Staying Alive: What’s New in Special Collections – Summer 2014 Exhibit

The development of our holdings in Special Collections is driven by our ongoing efforts to enrich the research and learning opportunities of the students, faculty, staff, and community members of the Claremont Colleges. As such, the expansion of our collections is measured by far more than extent, but by the depth and breadth of information, experiences, ideas, histories, and artistic and cultural expressions that they hold. Over the past months Special Collections has acquired books, archival collections, photographs, diaries, personal effects, and other materials that meet this measure. A selection of these materials is on display in the Special Collections exhibition gallery by the north entrance of the library from June 16th – August 29th.

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Those interested in Asian-American history may be drawn to our collections from the Japanese Internment camps of the 1940s and a collection from a former member of the US Armed Forces once interned in the camps. The Angela Davis papers tell not only the story of a remarkable woman, but touch on the history of the Claremont Colleges, and of race relations in this country. Artists’ books such as Cracked, Diderot Decaptioned, and our books with fore-edge paintings offer inspiration to budding artists not only through the beauty they hold within their covers, or along their edges, but in reflecting what a creative mind can produce.

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“Staying Alive: What’s New in Special Collections” holds so much more for the inquisitive mind than what is named above. Needless to say, so do the other collections held in Special Collections. We invite you to browse our holdings using Library Search, and the Online Archive of California, along with the Claremont Colleges Digital Library, where a number of our collections are also digitized. For anyone new to Special Collections, in just a few clicks, you can register as a reader and request materials you might want for a research paper, conference presentation, article submission, or just to satisfy your curiosity.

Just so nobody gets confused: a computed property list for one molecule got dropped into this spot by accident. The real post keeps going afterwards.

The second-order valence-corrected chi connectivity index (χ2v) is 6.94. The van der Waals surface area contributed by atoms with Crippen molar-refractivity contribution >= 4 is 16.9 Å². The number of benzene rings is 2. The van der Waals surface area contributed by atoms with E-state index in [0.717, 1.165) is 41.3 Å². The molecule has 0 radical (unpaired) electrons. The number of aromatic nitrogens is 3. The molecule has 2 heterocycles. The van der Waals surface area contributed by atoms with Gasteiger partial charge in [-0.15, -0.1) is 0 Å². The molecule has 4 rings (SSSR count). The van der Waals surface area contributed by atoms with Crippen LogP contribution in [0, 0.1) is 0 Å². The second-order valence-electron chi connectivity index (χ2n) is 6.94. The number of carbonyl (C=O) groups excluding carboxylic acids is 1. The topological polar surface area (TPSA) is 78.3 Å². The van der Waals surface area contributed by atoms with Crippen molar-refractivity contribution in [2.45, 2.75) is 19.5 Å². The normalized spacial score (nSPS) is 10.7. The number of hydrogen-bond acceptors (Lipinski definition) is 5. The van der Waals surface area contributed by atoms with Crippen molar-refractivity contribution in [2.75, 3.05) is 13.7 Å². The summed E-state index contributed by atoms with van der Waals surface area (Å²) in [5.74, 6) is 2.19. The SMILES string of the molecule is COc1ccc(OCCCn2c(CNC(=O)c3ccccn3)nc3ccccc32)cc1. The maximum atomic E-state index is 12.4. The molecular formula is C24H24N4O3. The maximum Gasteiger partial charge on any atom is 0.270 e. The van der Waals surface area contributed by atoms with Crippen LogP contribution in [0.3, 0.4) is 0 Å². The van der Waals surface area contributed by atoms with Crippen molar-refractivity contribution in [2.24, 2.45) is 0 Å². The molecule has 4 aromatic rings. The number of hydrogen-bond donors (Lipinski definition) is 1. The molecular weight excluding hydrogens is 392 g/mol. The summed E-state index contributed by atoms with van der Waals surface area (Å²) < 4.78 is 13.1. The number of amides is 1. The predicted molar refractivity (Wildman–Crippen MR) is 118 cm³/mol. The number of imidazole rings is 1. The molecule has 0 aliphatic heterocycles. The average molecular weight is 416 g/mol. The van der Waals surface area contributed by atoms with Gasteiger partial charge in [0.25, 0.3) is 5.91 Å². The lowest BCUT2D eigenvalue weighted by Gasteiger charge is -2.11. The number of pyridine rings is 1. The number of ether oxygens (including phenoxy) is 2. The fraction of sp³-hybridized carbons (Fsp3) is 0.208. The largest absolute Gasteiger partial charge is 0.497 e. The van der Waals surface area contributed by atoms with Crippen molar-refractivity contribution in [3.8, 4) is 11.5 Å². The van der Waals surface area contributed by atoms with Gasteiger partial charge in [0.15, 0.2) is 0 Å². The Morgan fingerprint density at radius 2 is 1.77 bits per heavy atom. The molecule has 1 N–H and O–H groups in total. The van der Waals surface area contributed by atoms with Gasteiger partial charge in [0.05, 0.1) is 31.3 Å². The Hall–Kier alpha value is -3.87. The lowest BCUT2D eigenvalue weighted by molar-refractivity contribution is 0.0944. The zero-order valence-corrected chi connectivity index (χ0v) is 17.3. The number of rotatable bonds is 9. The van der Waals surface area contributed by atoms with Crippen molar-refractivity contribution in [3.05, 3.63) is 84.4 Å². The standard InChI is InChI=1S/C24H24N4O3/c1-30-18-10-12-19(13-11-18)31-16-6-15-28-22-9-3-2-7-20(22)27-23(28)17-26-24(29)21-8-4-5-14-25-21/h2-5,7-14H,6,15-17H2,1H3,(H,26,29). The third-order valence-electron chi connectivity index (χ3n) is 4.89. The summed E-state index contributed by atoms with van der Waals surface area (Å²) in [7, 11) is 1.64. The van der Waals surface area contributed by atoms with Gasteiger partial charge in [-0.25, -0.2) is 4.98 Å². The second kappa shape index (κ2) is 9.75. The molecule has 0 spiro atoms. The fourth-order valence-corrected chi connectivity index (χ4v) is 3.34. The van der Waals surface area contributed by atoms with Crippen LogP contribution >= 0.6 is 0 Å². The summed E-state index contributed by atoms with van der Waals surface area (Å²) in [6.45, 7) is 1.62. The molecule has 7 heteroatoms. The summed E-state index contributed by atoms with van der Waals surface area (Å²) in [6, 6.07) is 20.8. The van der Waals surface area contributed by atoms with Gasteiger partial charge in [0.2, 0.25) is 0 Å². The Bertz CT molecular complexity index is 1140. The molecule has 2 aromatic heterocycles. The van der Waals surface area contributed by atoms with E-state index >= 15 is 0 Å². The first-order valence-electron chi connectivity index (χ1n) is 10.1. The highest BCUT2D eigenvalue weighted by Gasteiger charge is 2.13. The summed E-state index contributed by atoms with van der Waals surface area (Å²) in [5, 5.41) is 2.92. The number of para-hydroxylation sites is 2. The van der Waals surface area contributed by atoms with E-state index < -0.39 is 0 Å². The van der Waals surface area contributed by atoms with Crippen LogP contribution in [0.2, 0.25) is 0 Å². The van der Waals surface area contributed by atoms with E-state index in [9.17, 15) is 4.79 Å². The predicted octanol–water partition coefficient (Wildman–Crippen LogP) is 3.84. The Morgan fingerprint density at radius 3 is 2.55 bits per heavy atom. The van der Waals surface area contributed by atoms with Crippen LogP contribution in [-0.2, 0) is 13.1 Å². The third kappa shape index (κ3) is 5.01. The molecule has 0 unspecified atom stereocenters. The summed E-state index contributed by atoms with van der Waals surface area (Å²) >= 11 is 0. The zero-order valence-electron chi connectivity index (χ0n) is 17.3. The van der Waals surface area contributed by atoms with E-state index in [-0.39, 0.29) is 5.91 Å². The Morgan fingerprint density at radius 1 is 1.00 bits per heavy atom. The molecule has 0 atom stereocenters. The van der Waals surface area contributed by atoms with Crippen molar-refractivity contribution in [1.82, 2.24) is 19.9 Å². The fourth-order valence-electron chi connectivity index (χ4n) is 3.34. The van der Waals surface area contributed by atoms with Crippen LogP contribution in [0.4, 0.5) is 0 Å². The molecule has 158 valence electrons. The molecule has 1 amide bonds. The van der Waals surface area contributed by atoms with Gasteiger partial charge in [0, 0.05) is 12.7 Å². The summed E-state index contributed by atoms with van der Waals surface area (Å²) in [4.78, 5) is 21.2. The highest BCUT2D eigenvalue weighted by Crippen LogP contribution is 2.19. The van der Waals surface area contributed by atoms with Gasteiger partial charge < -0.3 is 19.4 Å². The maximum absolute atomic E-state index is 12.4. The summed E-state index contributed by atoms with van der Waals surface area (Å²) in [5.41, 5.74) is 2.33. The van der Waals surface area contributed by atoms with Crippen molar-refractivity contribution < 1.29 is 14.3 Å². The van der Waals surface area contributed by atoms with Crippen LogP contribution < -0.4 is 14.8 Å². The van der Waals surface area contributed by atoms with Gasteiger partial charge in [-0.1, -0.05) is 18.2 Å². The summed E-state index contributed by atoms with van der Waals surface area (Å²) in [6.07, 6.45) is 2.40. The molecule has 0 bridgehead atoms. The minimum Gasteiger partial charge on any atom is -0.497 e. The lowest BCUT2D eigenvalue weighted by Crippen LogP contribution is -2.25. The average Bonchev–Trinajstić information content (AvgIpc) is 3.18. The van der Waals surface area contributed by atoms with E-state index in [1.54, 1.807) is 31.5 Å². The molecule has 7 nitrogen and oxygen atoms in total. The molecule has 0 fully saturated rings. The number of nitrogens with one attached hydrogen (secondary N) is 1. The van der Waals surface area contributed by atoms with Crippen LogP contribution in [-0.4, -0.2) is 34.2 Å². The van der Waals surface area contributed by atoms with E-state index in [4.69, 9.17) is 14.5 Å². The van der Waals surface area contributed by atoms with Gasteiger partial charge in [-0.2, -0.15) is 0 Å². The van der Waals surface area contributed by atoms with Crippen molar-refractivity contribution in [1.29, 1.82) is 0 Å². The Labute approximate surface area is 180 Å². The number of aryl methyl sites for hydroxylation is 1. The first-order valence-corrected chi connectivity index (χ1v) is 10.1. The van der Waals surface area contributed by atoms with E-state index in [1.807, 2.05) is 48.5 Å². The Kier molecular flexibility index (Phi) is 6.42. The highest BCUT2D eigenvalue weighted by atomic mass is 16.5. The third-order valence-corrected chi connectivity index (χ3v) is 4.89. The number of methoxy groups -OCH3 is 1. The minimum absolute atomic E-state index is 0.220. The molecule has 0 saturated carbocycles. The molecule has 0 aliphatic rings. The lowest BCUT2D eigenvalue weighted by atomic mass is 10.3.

In response to the accomplished and innovative scholarship found at the Claremont Colleges, Special Collections continuously seeks to add new materials which diversify our collections. This often means finding ways to ensure that the voices of those who have been marginalized throughout history and silenced in the telling of history are represented. Our newly acquired Social Movement Collection speaks to this goal. In this vein, we welcome contributions from the Claremont Colleges community; be it by putting us in touch with former and current members of community organizations, or offering us a collection you may have. This allows us to help keep the organization’s cultural heritage alive. Interested parties should please contact Lisa Crane, Western Americana Librarian, Special Collections, Honnold/Mudd Library at (909) 607-0862 or
Photos by Tanya Kato